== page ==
{[ promptMessage ]}

Bookmark it

{[ promptMessage ]}

CourseNotes.56 - and the fields are always in phase with...

Info iconThis preview shows page 1. Sign up to view the full content.

View Full Document Right Arrow Icon
Figure 37: The Electromagnetic Spectrum. 14.1 Traveling Electromagnetic Waves As we have seen already, changing magnetic fields induce electric fields and changing electric fields induce magnetic fields. The basic idea of an electromagnetic wave is that an oscillating field in an antenna for example, induces a changing electric field which travels off, or radiates, at the speed of light together with a changing magnetic field. We will discuss the general properties here, but for a mathematical discussion of the specifics one can refer to the textbook. The general structure of an EM wave can be seen in figure 38. The general properties are The electric and magnetic waves ~ E and ~ B are always perpendicular to the direction of travel. The electric and magnetic waves are always perpendicular to each other. The fields vary sinusoidally in space and time, just like the waves on a string discussed earlier,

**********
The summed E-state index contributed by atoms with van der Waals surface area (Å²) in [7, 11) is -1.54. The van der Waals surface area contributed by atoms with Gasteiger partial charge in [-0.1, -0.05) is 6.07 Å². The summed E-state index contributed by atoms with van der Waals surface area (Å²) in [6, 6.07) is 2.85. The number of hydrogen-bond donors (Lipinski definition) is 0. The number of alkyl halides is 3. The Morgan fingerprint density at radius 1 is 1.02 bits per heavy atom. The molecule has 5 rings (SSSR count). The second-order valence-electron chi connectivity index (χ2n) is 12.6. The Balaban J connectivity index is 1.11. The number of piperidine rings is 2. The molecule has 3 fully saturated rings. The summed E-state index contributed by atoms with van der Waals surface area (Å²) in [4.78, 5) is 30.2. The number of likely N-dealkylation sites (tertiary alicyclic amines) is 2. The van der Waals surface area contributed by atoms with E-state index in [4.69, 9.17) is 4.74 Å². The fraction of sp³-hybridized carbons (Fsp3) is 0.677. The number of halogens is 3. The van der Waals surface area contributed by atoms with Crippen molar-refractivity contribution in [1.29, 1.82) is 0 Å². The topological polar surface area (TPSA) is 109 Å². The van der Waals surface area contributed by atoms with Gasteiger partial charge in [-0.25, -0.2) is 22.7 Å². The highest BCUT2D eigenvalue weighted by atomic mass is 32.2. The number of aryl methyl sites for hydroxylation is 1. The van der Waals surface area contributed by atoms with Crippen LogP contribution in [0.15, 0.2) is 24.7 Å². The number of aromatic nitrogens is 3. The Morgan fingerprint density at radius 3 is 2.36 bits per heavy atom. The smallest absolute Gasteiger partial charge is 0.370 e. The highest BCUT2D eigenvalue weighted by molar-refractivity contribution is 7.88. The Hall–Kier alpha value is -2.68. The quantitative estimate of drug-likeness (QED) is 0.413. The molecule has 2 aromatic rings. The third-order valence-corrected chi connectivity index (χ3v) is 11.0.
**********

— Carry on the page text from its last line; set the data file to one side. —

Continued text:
Background image of page 1
This is the end of the preview. Sign up to access the rest of the document.

Unformatted text preview: and the fields are always in phase with each other. E = E m sin( kx-ωt ) B = B m sin( kx-ωt ) • EM waves in vacuum always travel at the same speed, c , which is called the speed of light. This speed is given by the constants that we have been working with all semester. c = 1 √ μ ± (50) • The ratio of the amplitudes of the electric and magnetic waves is fixed in terms of this speed. E m B m = c (51) 14.2 Energy and Momentum in EM Waves Anyone who has been out in the sun for a while or stood next to a campfire at night knows that em waves carry energy. The warmth that we feel in these two cases is the energy from these waves begin deposited in our skin. The quantity which describes the energy carried by an em wave is the Poynting vector. Poynting is the last name of the physicist who first discussed its properties, but it turns out to be aptly 56...
View Full Document

{[ snackBarMessage ]}